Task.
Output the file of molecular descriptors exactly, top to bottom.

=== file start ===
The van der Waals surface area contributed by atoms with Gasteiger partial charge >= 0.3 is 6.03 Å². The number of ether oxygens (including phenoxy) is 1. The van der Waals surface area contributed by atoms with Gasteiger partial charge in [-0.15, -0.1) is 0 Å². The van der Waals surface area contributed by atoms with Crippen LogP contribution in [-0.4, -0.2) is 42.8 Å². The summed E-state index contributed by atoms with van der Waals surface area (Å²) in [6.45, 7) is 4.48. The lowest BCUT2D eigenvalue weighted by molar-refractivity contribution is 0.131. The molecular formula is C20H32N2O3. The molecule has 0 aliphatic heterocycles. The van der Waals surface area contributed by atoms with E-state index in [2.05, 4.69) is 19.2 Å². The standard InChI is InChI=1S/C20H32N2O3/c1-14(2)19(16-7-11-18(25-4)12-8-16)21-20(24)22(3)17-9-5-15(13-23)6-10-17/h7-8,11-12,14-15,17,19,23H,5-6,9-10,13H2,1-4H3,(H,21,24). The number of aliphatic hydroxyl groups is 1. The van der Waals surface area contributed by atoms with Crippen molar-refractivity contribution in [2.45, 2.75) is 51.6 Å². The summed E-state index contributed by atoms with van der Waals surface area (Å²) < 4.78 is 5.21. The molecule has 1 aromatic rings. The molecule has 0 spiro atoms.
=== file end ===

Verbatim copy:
The van der Waals surface area contributed by atoms with Gasteiger partial charge >= 0.3 is 6.03 Å². The number of ether oxygens (including phenoxy) is 1. The van der Waals surface area contributed by atoms with Gasteiger partial charge in [-0.15, -0.1) is 0 Å². The van der Waals surface area contributed by atoms with Crippen LogP contribution in [-0.4, -0.2) is 42.8 Å². The summed E-state index contributed by atoms with van der Waals surface area (Å²) in [6.45, 7) is 4.48. The lowest BCUT2D eigenvalue weighted by molar-refractivity contribution is 0.131. The molecular formula is C20H32N2O3. The molecule has 0 aliphatic heterocycles. The van der Waals surface area contributed by atoms with E-state index in [2.05, 4.69) is 19.2 Å². The standard InChI is InChI=1S/C20H32N2O3/c1-14(2)19(16-7-11-18(25-4)12-8-16)21-20(24)22(3)17-9-5-15(13-23)6-10-17/h7-8,11-12,14-15,17,19,23H,5-6,9-10,13H2,1-4H3,(H,21,24). The number of aliphatic hydroxyl groups is 1. The van der Waals surface area contributed by atoms with Crippen molar-refractivity contribution in [2.45, 2.75) is 51.6 Å². The summed E-state index contributed by atoms with van der Waals surface area (Å²) < 4.78 is 5.21. The molecule has 1 aromatic rings. The molecule has 0 spiro atoms.